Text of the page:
Love the headline: Obama Bats Back Criticism of Health Care Effort – Roll Call.  It conjures up images of Ted Williams effortlessly batting over .400 in the 1941 season.

This is the first paragraph of the Roll Call article:

President Barack Obama sought to turn every argument against a health care overhaul on its head Wednesday night, describing his initiative as one that would reduce the deficit, make it more likely people can keep their insurance, promote more choice of insurers, help insurers provide better coverage, and even get the government out of decisions about care.

This should be so easy for the Republicans to dismantle it almost isn’t fair.  Of course, Obama and the Left have done a very nice job of framing the debate so as to make the perceived lack of proposals from the Republicans expose Republican congressmen as being “political” or against things that matter to the average American.

Let’s see…

Reduce the deficit. How could this be possible?  Even for the government to “get in” to the health-care business (as if they weren’t already, i.e. Medicare and Medicaid) it would cost an enormous amount just to set up all of the protocols and plans.  After you’ve set all that up you’ll have to implement the protocols which will rely heavily on manpower that will cost a lot of money.  Monitoring compliance and/or fraud will be a huge expense, too.  There is no way that a government plan could possibly reduce the deficit.

Keep your own insurance. Again, logic dictates that this will not likely be the case for the average American.  Once the government is providing a health insurance plan many companies will end up dumping their own insurance plans and tell their employees to buy the government plan because it will be cheaper for them and allow them to stay in business.  The only people who get to keep their plans are those that can afford it and the members of the U.S. Congress.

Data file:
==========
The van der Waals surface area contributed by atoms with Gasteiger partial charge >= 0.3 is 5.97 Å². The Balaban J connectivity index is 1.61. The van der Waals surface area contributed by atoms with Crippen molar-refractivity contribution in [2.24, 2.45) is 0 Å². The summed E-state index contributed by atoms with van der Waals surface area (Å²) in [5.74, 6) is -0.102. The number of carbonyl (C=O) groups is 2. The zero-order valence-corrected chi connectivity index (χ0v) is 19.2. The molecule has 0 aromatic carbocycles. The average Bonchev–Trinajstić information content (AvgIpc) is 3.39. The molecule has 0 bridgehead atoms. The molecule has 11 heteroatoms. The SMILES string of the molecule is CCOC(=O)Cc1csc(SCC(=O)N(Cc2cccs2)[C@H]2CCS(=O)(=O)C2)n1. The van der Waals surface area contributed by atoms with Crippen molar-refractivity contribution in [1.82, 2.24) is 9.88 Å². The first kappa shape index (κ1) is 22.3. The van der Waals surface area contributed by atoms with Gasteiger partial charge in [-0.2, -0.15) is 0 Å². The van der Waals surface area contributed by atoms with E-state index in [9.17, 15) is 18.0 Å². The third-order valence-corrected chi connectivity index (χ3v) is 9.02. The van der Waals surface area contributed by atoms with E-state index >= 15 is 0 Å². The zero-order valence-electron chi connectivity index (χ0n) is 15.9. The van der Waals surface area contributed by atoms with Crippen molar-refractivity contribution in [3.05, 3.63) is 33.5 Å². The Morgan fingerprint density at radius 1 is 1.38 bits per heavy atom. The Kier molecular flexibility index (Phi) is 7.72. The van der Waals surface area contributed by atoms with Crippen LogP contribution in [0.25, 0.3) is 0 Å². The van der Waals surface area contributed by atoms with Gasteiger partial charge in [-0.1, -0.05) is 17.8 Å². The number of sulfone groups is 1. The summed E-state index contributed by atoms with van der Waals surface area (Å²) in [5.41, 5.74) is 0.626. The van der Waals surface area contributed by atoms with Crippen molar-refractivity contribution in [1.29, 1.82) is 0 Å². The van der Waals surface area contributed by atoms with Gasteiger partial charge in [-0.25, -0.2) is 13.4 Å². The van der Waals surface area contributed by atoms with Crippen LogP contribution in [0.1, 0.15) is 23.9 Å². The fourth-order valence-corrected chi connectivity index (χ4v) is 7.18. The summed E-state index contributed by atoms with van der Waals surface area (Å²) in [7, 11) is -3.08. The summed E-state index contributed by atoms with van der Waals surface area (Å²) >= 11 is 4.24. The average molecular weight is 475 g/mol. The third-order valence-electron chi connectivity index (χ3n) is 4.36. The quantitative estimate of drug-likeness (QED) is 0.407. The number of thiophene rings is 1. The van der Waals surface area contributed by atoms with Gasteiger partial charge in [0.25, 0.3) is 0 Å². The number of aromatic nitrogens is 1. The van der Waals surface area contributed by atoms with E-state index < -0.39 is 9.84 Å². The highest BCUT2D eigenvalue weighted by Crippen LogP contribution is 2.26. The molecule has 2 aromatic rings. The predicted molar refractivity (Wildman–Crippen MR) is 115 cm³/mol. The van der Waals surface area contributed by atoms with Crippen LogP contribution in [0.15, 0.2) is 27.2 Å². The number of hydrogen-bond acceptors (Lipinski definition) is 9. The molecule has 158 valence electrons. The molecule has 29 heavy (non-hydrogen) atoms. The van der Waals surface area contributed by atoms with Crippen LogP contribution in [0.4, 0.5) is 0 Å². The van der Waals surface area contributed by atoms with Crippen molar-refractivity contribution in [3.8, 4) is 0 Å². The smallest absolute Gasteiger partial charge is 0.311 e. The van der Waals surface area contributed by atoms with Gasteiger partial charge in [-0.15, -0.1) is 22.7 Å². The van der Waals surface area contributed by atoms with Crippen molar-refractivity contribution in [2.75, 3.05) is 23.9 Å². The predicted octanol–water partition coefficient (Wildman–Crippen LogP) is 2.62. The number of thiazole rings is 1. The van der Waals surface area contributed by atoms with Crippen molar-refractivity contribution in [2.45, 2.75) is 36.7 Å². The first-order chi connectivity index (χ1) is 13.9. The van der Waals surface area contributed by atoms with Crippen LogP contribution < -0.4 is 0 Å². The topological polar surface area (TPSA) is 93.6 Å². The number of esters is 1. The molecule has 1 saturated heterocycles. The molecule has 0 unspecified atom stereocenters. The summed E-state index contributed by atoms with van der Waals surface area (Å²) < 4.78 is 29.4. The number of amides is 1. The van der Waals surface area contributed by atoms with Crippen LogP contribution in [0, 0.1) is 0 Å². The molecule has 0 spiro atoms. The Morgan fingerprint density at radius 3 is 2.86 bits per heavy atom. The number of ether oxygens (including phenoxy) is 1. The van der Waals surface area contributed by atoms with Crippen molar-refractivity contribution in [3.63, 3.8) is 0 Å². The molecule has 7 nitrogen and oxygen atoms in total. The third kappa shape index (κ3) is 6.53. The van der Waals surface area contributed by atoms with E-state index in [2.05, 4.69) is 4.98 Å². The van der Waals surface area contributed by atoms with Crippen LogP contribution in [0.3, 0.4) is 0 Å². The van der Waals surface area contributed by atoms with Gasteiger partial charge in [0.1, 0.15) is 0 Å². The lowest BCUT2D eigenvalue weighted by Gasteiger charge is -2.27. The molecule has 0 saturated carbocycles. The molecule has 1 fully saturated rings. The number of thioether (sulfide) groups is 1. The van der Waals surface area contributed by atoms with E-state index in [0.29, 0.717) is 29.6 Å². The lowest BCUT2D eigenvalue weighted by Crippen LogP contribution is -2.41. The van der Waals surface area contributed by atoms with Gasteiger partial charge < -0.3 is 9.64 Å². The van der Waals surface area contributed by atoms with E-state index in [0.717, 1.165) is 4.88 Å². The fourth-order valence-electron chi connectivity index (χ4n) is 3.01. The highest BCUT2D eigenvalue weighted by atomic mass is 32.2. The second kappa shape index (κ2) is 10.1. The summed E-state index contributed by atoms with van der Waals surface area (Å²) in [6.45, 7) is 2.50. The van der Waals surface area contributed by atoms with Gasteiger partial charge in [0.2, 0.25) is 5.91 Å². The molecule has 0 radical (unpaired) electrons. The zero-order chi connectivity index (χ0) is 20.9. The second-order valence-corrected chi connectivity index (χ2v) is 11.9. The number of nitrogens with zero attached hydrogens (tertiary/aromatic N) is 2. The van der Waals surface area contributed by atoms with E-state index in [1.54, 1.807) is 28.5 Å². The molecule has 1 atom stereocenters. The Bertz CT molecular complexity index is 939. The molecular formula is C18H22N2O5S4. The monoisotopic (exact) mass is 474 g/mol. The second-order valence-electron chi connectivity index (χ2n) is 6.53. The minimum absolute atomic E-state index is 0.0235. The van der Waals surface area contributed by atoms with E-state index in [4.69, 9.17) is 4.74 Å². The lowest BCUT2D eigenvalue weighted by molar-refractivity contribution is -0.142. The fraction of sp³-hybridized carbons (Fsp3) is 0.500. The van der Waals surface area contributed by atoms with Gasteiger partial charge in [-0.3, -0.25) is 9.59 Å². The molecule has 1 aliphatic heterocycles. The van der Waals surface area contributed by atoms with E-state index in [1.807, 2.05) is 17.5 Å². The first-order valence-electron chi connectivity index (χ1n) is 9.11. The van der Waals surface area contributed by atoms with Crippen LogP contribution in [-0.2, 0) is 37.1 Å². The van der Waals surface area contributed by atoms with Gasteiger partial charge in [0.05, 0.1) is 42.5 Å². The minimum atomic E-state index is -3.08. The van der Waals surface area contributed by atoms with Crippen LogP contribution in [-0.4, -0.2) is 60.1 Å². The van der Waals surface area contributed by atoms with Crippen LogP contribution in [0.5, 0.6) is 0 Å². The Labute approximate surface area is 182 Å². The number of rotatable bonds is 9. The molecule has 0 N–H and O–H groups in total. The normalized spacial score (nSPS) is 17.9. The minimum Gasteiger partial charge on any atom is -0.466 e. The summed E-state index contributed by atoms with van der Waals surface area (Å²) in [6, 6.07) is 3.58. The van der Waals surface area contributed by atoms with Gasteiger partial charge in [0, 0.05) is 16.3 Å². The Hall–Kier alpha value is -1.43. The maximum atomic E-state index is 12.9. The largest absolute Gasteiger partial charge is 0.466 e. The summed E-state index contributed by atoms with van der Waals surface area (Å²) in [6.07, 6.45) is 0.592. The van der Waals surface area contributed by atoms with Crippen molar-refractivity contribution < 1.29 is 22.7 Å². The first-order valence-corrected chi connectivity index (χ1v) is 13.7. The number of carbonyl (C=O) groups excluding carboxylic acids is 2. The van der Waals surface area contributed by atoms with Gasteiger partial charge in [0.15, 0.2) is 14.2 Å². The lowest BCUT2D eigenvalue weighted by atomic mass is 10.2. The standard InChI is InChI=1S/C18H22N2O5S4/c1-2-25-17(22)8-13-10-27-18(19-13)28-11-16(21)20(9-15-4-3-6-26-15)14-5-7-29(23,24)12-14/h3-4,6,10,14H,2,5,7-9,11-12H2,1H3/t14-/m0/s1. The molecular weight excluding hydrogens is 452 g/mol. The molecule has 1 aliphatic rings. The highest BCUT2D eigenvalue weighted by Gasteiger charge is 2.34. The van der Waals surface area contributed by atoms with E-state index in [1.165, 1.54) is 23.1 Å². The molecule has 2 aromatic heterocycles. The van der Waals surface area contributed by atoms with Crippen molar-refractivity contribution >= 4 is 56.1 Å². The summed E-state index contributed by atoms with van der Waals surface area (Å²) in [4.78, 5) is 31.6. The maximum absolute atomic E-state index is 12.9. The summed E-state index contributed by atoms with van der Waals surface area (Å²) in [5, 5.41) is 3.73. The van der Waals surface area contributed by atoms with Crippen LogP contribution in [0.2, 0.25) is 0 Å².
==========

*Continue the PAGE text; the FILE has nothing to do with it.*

Promote choice of insurers. If choice is really that important, then the Democrats should be writing a bill that promotes portability without saddling the treasury with another entitlement program.  If it doesn’t work, only then should we talk about adding a government plan.

Help insurers provide better coverage. How is this possible?  Are they going to mandate better coverage?  If so, then they will definitely chase private insurance companies right out of business.

Get the government out of decisions about care. This is the most laughable part of the whole paragraph.  The government has already meddled so much in the private medical affairs of individuals that it is not funny.  The very fact that government regulates and licenses hospitals and clinics makes them paramount in decisions about care.  I’m not suggesting a deregulation of the health care industry (although I’m not convinced it wouldn’t make things worse), but insurance companies and providers already shell out huge amount of money just to be in compliance with government regulations.  I imagine what Obama will safely say is that he himself will not personally phone in an order for your physician to follow.  Phew.

Of course, what hovers above any discussion of the government being involved in health-care is the fact that the government makes the rules.  How long will private insurance companies last against a competitor who also gets to make up the rules of the game?

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